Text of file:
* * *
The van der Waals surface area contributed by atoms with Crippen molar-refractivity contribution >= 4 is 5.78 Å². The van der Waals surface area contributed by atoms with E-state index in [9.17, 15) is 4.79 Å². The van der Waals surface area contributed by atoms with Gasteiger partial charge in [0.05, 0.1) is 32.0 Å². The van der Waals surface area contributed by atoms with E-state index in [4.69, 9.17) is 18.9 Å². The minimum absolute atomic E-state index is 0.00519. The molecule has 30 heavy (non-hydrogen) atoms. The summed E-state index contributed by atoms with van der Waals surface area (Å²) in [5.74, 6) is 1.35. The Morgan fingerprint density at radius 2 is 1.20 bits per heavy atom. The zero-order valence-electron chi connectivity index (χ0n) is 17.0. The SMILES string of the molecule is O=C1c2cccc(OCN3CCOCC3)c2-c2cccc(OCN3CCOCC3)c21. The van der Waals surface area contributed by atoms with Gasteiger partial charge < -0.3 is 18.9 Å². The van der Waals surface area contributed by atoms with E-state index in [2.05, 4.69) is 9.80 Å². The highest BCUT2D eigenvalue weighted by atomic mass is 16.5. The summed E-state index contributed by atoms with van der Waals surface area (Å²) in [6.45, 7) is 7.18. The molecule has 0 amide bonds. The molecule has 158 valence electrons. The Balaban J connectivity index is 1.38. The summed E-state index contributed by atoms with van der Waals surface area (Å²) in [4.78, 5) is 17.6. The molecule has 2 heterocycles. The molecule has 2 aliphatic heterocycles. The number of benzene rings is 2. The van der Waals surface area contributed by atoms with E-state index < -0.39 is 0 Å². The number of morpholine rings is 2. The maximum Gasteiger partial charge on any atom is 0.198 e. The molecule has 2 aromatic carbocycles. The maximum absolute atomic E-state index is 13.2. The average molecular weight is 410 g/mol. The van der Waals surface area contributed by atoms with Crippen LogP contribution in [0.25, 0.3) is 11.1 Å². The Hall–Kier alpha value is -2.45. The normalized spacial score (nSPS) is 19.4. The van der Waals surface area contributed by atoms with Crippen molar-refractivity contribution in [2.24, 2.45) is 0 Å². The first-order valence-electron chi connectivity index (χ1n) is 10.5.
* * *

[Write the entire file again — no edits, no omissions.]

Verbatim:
The van der Waals surface area contributed by atoms with Crippen molar-refractivity contribution >= 4 is 5.78 Å². The van der Waals surface area contributed by atoms with E-state index in [9.17, 15) is 4.79 Å². The van der Waals surface area contributed by atoms with Gasteiger partial charge in [0.05, 0.1) is 32.0 Å². The van der Waals surface area contributed by atoms with E-state index in [4.69, 9.17) is 18.9 Å². The minimum absolute atomic E-state index is 0.00519. The molecule has 30 heavy (non-hydrogen) atoms. The summed E-state index contributed by atoms with van der Waals surface area (Å²) in [5.74, 6) is 1.35. The Morgan fingerprint density at radius 2 is 1.20 bits per heavy atom. The zero-order valence-electron chi connectivity index (χ0n) is 17.0. The SMILES string of the molecule is O=C1c2cccc(OCN3CCOCC3)c2-c2cccc(OCN3CCOCC3)c21. The van der Waals surface area contributed by atoms with Gasteiger partial charge < -0.3 is 18.9 Å². The van der Waals surface area contributed by atoms with E-state index in [2.05, 4.69) is 9.80 Å². The highest BCUT2D eigenvalue weighted by atomic mass is 16.5. The summed E-state index contributed by atoms with van der Waals surface area (Å²) in [6.45, 7) is 7.18. The molecule has 0 amide bonds. The molecule has 158 valence electrons. The Balaban J connectivity index is 1.38. The summed E-state index contributed by atoms with van der Waals surface area (Å²) in [4.78, 5) is 17.6. The molecule has 2 heterocycles. The molecule has 2 aliphatic heterocycles. The number of benzene rings is 2. The van der Waals surface area contributed by atoms with E-state index < -0.39 is 0 Å². The number of morpholine rings is 2. The maximum Gasteiger partial charge on any atom is 0.198 e. The molecule has 2 aromatic carbocycles. The maximum absolute atomic E-state index is 13.2. The average molecular weight is 410 g/mol. The van der Waals surface area contributed by atoms with Crippen LogP contribution in [0.25, 0.3) is 11.1 Å². The Hall–Kier alpha value is -2.45. The normalized spacial score (nSPS) is 19.4. The van der Waals surface area contributed by atoms with Crippen molar-refractivity contribution in [2.24, 2.45) is 0 Å². The first-order valence-electron chi connectivity index (χ1n) is 10.5.